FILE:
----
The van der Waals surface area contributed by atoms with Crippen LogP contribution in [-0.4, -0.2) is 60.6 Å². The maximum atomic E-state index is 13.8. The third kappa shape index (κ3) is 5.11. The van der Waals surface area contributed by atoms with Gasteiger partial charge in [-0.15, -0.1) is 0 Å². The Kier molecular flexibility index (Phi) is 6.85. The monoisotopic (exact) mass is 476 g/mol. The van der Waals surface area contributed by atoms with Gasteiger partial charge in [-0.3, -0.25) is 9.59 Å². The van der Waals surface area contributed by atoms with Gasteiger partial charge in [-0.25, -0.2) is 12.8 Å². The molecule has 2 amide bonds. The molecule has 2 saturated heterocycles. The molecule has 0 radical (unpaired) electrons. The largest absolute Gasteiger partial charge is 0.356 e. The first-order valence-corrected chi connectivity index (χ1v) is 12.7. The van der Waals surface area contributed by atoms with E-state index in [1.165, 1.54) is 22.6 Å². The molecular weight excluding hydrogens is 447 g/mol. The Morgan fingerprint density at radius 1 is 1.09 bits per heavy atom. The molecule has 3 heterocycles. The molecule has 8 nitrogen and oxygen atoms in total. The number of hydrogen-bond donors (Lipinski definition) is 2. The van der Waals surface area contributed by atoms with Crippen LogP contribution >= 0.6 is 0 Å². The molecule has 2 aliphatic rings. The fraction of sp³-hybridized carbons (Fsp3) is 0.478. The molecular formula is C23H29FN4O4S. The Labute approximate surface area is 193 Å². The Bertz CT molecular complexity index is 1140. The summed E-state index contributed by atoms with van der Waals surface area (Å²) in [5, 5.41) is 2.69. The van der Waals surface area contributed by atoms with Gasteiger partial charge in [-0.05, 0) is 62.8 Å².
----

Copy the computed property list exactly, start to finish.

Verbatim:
The van der Waals surface area contributed by atoms with Crippen LogP contribution in [-0.4, -0.2) is 60.6 Å². The maximum atomic E-state index is 13.8. The third kappa shape index (κ3) is 5.11. The van der Waals surface area contributed by atoms with Gasteiger partial charge in [-0.15, -0.1) is 0 Å². The Kier molecular flexibility index (Phi) is 6.85. The monoisotopic (exact) mass is 476 g/mol. The van der Waals surface area contributed by atoms with Gasteiger partial charge in [-0.3, -0.25) is 9.59 Å². The van der Waals surface area contributed by atoms with Gasteiger partial charge in [-0.25, -0.2) is 12.8 Å². The molecule has 2 amide bonds. The molecule has 2 saturated heterocycles. The molecule has 0 radical (unpaired) electrons. The largest absolute Gasteiger partial charge is 0.356 e. The first-order valence-corrected chi connectivity index (χ1v) is 12.7. The van der Waals surface area contributed by atoms with E-state index in [1.165, 1.54) is 22.6 Å². The molecular weight excluding hydrogens is 447 g/mol. The Morgan fingerprint density at radius 1 is 1.09 bits per heavy atom. The molecule has 3 heterocycles. The molecule has 8 nitrogen and oxygen atoms in total. The number of hydrogen-bond donors (Lipinski definition) is 2. The van der Waals surface area contributed by atoms with Crippen LogP contribution >= 0.6 is 0 Å². The molecule has 2 aliphatic rings. The fraction of sp³-hybridized carbons (Fsp3) is 0.478. The molecular formula is C23H29FN4O4S. The Labute approximate surface area is 193 Å². The Bertz CT molecular complexity index is 1140. The summed E-state index contributed by atoms with van der Waals surface area (Å²) in [5, 5.41) is 2.69. The van der Waals surface area contributed by atoms with Gasteiger partial charge in [-0.05, 0) is 62.8 Å².